2017 Baseball Preview, Part II

Yesterday, I ranked the 100 players I expect the most out of in 2017. On this proper opening day, let’s take a look at how I see things shaking up, teamwise.  Let’s start with standings:

AL East W L GB
Red Sox 93 69
Blue Jays 87 75 6
Orioles 83 79 10
Yankees 82 80 11
Rays 80 82 13
AL Central W L GB
Cleveland 95 67
Tigers 80 82 15
Royals 73 89 22
Twins 71 91 24
White Sox 71 91 24
AL West W L GB
Astros 92 70
Mariners 85 77 7
Rangers 84 78 8
Angels 79 83 13
A’s 69 93 23
NL East W L GB
Nationals 95 67
Mets 89 73 6
Marlins 75 87 20
Phillies 74 88 21
Braves 72 90 23
NL Central W L GB
Cubs 100 62
Cardinals 82 80 18
Pirates 80 82 20
Brewers 67 95 33
Reds 67 95 33
NL West W L GB
Dodgers 96 66
Giants 90 72 6
Rockies 81 81 15
Diamondbacks 75 87 21
Padres 65 97 31

If you read 100 fans’ and pundits’ opinions, this year, you’re not going to see the type of variety you usually see, particularly in the NL.  Of course the Cubs are the best team in the NL Central, and probably better than the Nationals and the Dodgers.  Some contrarians will pick the Mets and their stellar rotation or the “team of the ’10s” Giants to win their respective divisions, but most win slot them in as Wild Cards, with perhaps a few Cardinals and Pirates peppered in.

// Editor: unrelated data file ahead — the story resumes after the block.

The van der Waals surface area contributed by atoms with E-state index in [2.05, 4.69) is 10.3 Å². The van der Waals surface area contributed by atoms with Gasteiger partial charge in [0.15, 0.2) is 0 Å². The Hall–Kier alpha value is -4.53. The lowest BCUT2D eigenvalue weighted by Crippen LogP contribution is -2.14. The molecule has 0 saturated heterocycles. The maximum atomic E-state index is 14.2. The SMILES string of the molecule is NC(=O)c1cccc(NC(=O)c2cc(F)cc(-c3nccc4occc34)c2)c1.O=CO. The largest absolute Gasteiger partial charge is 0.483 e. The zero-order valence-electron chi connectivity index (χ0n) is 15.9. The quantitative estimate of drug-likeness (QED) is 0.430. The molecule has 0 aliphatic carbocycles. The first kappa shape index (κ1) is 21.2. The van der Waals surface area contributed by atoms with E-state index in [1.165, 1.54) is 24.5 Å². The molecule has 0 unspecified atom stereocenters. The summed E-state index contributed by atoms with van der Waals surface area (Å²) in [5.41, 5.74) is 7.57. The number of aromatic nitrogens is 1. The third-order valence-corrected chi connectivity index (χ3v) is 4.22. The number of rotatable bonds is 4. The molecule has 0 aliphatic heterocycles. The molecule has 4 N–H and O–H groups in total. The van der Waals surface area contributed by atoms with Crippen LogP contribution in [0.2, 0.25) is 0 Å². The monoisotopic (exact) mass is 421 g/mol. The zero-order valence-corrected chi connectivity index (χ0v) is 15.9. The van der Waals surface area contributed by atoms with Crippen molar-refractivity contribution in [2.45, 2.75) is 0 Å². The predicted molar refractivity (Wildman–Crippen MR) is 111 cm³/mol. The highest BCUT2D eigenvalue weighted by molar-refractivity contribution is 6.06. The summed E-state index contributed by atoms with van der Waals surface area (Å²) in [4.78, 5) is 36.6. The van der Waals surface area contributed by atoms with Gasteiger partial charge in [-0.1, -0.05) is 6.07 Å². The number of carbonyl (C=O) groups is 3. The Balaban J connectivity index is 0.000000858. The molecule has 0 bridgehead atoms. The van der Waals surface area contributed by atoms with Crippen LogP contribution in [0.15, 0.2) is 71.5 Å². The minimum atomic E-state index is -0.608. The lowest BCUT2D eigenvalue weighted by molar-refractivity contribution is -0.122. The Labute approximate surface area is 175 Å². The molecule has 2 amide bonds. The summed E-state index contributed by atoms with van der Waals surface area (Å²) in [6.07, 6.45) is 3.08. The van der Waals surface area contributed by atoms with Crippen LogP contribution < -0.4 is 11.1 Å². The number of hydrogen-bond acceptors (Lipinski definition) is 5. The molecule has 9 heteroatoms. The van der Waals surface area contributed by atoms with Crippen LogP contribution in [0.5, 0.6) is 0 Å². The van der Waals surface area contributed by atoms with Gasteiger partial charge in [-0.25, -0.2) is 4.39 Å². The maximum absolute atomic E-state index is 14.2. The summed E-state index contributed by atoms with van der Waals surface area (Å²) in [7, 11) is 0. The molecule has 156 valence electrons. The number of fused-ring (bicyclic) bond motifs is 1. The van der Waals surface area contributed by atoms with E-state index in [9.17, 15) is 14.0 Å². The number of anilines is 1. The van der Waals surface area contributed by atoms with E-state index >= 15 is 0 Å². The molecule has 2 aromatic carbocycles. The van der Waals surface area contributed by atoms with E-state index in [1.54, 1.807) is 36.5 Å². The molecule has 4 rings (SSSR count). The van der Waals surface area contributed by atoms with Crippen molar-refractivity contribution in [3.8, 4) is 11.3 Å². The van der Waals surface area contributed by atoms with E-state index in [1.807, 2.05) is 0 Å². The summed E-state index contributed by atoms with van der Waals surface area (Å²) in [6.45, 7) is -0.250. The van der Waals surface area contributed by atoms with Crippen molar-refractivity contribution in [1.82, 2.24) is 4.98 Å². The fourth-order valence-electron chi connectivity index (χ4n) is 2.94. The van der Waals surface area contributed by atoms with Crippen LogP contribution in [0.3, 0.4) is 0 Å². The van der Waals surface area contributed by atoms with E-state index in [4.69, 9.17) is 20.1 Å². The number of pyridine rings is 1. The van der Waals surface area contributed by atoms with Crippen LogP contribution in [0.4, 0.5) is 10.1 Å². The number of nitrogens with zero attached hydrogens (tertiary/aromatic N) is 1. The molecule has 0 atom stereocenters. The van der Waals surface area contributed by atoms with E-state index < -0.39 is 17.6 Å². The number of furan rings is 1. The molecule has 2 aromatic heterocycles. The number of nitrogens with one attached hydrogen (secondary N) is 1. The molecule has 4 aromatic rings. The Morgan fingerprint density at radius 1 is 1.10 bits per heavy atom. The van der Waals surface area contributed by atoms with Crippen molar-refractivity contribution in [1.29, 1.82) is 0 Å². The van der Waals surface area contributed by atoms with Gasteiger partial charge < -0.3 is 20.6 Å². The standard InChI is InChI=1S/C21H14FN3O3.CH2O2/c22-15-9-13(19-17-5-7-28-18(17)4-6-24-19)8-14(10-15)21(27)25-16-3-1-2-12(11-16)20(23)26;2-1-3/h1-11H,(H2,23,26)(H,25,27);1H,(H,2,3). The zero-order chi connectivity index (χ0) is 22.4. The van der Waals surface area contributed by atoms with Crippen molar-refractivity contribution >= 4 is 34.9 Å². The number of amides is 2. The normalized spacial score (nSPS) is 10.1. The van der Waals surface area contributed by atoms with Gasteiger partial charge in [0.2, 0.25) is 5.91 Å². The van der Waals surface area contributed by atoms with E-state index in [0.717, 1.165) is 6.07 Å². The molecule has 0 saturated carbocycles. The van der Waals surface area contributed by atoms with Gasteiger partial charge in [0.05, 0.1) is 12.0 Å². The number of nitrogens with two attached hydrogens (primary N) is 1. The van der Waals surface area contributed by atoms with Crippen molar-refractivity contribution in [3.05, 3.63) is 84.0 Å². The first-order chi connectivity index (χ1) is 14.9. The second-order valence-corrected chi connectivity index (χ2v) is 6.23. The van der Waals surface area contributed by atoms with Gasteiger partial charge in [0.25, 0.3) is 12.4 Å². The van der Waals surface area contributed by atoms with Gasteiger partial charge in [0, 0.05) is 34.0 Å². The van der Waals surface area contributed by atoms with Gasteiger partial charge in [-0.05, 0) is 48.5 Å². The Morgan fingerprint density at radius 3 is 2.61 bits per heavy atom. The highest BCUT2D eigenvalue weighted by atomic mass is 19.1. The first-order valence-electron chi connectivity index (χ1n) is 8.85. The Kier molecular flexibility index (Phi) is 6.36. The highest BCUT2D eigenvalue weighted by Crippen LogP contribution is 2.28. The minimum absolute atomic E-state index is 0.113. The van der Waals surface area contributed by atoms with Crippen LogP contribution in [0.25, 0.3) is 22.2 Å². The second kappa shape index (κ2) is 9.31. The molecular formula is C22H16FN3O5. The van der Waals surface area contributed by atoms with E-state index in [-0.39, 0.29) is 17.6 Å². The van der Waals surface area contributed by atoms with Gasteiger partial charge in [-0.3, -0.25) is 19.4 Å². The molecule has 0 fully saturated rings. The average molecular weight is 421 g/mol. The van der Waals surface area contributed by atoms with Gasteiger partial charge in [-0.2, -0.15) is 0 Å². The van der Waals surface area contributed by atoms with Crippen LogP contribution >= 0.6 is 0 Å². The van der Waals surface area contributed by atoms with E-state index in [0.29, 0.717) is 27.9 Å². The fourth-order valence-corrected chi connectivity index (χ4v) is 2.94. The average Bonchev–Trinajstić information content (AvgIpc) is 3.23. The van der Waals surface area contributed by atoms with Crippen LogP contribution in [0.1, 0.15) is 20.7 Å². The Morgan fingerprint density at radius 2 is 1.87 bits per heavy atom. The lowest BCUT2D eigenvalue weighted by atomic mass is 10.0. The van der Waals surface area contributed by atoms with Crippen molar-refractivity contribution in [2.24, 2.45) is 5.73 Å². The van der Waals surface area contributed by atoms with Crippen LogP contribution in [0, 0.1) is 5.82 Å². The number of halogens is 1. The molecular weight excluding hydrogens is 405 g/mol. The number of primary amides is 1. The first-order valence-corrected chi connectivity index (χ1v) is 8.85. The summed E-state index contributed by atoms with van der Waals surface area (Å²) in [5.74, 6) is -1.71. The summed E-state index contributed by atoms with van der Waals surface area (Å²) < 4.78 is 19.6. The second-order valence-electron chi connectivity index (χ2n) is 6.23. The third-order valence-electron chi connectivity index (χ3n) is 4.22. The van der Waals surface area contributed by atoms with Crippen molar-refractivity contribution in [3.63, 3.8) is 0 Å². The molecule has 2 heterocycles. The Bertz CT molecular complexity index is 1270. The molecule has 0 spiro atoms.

Cleveland, Boston, and Houston are clearly the class of the AL, but there’s a little more uncertainty here.  Boston in recent years has gotten really good at loading their roster with hired guns and home-grown stars, while still thin enough that a few key injuries could be the difference between 95 wins and 70.  Houston has looked like the best team in the AL West for at least three years running, but the Rangers keep creeping up and stealing the division.  And the Mariners added some interesting depth pieces to a strong core.

It’s the AL Wild Card race that’s truly interesting.  I’ve got Toronto taking the first one, largely thanks to their pitching (Aaron Sanchez and Marcus Stroman are top-100 players), and Seattle taking the second despite their pitching (or at least questions about Felix Hernandez and Hisashi Iwakuma at the front of the rotation).  Texas has a similarly strong front of the rotation (Yu Darvish and Cole Hamels) and a solid lineup, but I feel like this is the year when the regression fairy takes her generous gifts back.

It’s foolish to predict short series that will happen six months in the future, but for the permanent record, I see Cleveland beating the Cubs in a World Series rematch after they dispense with Boston and Washington in their respective LCS.

Here are my picks for the individual awards:

1. Mike Trout, Angels
2. Francisco Lindor, Cleveland
3. Manny Machado, Orioles
1. Corey Seager, Dodgers
2. Kris Bryant, Cubs
3. Nolan Arenado, Rockies
AL Cy Young
1. Corey Kluber, Cleveland
2. Lance McCullers, Astros
3. Chris Sale, Red Sox
NL Cy Young
1. Noah Syndergaard, Mets
2. Clayton Kershaw, Dodgers
3. Robbie Ray, Diamondbacks



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